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Re: [css3-fonts] language system used when language is unknown

From: John Hudson <tiro@tiro.com>
Date: Tue, 05 Feb 2013 11:00:20 -0800
Message-ID: <511156C4.8030904@tiro.com>
CC: www-style list <www-style@w3.org>
On 05/02/13 10:33 AM, John Daggett wrote:

> The issue, listed in section 6.2 [2], is whether user agents must use
> the default language system or whether they can infer based on a
> heuristic the language system in certain contexts.  For example, for
> some scripts it might be possible to infer the language system.

> I propose allowing UA's the option of using heuristics to infer the
> language system in these cases:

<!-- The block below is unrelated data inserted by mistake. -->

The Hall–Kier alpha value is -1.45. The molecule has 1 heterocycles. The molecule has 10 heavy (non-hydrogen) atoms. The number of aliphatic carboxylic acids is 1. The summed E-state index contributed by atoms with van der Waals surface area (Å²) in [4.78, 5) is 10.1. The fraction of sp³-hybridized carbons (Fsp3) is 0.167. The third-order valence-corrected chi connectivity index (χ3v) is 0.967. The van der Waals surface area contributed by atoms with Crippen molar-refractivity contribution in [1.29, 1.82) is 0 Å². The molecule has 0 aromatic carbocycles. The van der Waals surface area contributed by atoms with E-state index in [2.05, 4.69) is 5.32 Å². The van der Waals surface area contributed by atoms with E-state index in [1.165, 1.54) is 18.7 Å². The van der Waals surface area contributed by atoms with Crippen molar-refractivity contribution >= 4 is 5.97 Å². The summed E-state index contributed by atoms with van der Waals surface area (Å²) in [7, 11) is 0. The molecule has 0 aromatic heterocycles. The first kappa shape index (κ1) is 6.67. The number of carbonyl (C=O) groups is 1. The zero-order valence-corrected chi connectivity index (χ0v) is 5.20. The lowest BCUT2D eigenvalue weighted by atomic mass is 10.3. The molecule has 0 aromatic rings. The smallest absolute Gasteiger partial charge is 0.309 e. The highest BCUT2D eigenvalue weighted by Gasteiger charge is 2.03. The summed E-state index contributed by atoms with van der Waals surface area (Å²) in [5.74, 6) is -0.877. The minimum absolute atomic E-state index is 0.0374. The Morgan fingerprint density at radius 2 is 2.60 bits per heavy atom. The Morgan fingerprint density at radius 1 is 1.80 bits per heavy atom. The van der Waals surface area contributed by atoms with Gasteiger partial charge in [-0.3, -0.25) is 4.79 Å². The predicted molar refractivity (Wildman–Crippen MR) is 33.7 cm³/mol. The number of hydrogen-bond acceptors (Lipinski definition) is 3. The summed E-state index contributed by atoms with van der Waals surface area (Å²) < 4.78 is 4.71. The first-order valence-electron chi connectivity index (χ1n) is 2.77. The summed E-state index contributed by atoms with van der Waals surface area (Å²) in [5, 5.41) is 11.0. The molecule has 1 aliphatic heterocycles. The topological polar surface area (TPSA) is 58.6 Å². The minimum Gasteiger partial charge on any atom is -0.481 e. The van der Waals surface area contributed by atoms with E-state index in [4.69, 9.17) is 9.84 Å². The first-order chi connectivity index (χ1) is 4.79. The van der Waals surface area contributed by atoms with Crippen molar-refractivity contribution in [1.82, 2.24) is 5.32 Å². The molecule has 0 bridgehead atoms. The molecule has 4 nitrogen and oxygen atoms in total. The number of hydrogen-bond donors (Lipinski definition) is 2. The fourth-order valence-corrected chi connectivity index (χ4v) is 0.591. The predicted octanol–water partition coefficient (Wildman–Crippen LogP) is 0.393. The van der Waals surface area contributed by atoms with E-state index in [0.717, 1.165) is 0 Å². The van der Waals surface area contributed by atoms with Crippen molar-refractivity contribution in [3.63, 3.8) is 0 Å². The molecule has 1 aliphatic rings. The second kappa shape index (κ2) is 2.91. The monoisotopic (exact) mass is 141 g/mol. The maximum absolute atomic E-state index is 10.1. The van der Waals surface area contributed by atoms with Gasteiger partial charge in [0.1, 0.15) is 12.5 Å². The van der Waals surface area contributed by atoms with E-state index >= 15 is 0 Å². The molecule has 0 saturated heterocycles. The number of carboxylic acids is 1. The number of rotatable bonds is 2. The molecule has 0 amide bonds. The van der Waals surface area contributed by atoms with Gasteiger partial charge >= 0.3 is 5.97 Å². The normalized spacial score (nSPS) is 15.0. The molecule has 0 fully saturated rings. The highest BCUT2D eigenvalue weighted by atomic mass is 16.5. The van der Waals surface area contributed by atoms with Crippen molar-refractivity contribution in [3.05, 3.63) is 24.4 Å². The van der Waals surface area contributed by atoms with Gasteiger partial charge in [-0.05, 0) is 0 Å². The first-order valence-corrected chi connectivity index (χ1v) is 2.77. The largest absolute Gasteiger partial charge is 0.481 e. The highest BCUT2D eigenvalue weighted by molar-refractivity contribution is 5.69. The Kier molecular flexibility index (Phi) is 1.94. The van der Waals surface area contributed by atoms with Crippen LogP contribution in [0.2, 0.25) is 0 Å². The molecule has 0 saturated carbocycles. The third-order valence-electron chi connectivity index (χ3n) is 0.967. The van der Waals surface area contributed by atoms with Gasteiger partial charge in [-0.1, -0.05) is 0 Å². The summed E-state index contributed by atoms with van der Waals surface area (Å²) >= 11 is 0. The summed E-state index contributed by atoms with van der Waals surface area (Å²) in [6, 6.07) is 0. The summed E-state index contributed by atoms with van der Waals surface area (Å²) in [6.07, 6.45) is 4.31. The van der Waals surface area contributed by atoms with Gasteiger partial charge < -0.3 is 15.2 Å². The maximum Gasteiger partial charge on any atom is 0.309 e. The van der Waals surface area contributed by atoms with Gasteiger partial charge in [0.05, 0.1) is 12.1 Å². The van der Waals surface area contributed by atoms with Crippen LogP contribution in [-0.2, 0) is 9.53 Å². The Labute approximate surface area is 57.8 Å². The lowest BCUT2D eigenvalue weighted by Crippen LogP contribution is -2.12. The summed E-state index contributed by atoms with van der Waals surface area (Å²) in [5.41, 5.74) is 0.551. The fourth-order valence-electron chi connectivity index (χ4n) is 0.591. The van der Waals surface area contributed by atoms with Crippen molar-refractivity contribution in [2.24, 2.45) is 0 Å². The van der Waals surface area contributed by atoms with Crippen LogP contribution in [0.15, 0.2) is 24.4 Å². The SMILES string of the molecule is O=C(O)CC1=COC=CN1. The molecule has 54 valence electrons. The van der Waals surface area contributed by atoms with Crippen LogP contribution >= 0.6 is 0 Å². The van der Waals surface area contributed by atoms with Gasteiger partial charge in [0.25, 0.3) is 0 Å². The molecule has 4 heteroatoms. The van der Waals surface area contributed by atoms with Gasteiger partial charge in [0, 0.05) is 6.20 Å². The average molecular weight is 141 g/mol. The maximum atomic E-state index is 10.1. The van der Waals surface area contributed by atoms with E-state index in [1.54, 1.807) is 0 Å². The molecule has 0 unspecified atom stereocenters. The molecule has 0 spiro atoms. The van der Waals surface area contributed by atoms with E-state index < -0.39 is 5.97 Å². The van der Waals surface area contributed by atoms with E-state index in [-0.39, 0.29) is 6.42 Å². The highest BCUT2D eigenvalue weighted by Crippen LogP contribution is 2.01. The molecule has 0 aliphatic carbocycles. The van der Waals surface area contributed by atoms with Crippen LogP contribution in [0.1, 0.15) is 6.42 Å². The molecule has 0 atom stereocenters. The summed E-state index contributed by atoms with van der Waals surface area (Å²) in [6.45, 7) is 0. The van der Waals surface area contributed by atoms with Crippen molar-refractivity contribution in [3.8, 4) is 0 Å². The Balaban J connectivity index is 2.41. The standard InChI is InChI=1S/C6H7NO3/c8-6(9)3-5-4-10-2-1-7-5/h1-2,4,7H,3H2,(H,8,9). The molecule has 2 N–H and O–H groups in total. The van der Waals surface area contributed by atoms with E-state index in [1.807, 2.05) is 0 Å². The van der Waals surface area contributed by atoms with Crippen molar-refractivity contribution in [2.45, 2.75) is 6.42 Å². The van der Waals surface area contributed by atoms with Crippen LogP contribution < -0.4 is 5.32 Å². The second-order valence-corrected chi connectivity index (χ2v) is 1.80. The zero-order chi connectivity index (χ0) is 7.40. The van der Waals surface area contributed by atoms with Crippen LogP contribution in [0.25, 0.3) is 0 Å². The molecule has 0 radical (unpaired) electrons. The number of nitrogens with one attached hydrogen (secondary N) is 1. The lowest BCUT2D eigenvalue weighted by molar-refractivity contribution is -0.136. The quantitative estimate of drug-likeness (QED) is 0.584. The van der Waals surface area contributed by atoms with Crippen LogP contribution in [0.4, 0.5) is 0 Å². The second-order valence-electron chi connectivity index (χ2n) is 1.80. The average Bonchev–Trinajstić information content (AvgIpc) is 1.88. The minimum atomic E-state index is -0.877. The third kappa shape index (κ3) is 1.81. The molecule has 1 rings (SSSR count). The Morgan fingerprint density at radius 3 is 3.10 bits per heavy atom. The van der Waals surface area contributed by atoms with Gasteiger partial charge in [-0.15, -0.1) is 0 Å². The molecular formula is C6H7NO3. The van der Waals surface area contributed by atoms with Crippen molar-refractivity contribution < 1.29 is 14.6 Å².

>    When the language of an element is unknown, user agents
>    may either use the default language system or infer one
>    based on other heuristics if appropriate.

While I don't see a problem with allowing this presuming that UA makers 
can come up with reliable heuristics, I'm having trouble imagining 
anything other than dictionary analysis coming up with an appropriate 
OTL language system tag other than <dflt>. Generally speaking, unless a 
font has been made for a specific language with minority variant 
behaviour, the <dflt> language system is always going to conform to 
majority usage of the script, hence any inference of language system 
from script is going to result in <dflt> anyway. If a font has been made 
for minority use, then this is going to result in an incorrect inference 
for any majority language page, unless dictionary analysis is available 
*and* the font contains OTL language system tagged variant behaviour 
appropriate for majority use.

Is dictionary analysis the sort of heuristic you are envisioning?

Received on Tuesday, 5 February 2013 19:01:24 UTC

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